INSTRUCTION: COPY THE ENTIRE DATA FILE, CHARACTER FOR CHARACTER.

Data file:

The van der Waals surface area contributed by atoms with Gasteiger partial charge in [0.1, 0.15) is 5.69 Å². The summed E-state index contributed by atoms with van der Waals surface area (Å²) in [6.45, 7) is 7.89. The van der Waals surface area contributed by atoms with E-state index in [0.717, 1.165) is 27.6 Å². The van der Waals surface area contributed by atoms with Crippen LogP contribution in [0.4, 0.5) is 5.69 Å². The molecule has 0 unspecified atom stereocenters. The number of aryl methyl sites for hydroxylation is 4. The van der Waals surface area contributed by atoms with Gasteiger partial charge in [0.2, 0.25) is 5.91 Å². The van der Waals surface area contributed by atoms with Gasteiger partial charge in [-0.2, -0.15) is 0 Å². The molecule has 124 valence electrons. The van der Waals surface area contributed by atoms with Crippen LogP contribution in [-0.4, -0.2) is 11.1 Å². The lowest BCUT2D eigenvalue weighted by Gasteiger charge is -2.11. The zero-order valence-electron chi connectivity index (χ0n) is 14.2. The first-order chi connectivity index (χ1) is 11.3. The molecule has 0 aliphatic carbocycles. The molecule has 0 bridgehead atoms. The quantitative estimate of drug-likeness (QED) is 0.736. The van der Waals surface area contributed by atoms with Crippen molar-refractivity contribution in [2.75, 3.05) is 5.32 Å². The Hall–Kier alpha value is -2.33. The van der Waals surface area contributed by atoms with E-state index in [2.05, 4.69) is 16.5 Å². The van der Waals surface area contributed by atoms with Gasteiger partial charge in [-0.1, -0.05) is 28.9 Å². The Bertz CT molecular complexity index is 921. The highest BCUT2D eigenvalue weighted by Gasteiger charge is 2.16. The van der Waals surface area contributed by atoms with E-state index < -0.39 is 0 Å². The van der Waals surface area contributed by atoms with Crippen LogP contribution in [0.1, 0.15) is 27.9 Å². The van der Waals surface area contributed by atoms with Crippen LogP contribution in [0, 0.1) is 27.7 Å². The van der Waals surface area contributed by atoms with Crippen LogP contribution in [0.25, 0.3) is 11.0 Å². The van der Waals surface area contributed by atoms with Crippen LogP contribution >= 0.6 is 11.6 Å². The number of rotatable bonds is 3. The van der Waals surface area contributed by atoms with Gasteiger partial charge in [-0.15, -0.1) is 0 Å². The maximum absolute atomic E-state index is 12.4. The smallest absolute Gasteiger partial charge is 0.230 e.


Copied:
The van der Waals surface area contributed by atoms with Gasteiger partial charge in [0.1, 0.15) is 5.69 Å². The summed E-state index contributed by atoms with van der Waals surface area (Å²) in [6.45, 7) is 7.89. The van der Waals surface area contributed by atoms with E-state index in [0.717, 1.165) is 27.6 Å². The van der Waals surface area contributed by atoms with Crippen LogP contribution in [0.4, 0.5) is 5.69 Å². The molecule has 0 unspecified atom stereocenters. The number of aryl methyl sites for hydroxylation is 4. The van der Waals surface area contributed by atoms with Gasteiger partial charge in [0.2, 0.25) is 5.91 Å². The van der Waals surface area contributed by atoms with Gasteiger partial charge in [-0.2, -0.15) is 0 Å². The molecule has 124 valence electrons. The van der Waals surface area contributed by atoms with Crippen LogP contribution in [-0.4, -0.2) is 11.1 Å². The lowest BCUT2D eigenvalue weighted by Gasteiger charge is -2.11. The zero-order valence-electron chi connectivity index (χ0n) is 14.2. The first-order chi connectivity index (χ1) is 11.3. The molecule has 0 aliphatic carbocycles. The molecule has 0 bridgehead atoms. The quantitative estimate of drug-likeness (QED) is 0.736. The van der Waals surface area contributed by atoms with Crippen molar-refractivity contribution in [2.75, 3.05) is 5.32 Å². The Hall–Kier alpha value is -2.33. The van der Waals surface area contributed by atoms with E-state index in [2.05, 4.69) is 16.5 Å². The van der Waals surface area contributed by atoms with Gasteiger partial charge in [-0.1, -0.05) is 28.9 Å². The Bertz CT molecular complexity index is 921. The highest BCUT2D eigenvalue weighted by Gasteiger charge is 2.16. The van der Waals surface area contributed by atoms with E-state index < -0.39 is 0 Å². The van der Waals surface area contributed by atoms with Crippen LogP contribution in [0.1, 0.15) is 27.9 Å². The van der Waals surface area contributed by atoms with Crippen LogP contribution in [0, 0.1) is 27.7 Å². The van der Waals surface area contributed by atoms with Crippen LogP contribution in [0.25, 0.3) is 11.0 Å². The van der Waals surface area contributed by atoms with Crippen LogP contribution >= 0.6 is 11.6 Å². The number of rotatable bonds is 3. The van der Waals surface area contributed by atoms with Gasteiger partial charge in [-0.15, -0.1) is 0 Å². The maximum absolute atomic E-state index is 12.4. The smallest absolute Gasteiger partial charge is 0.230 e.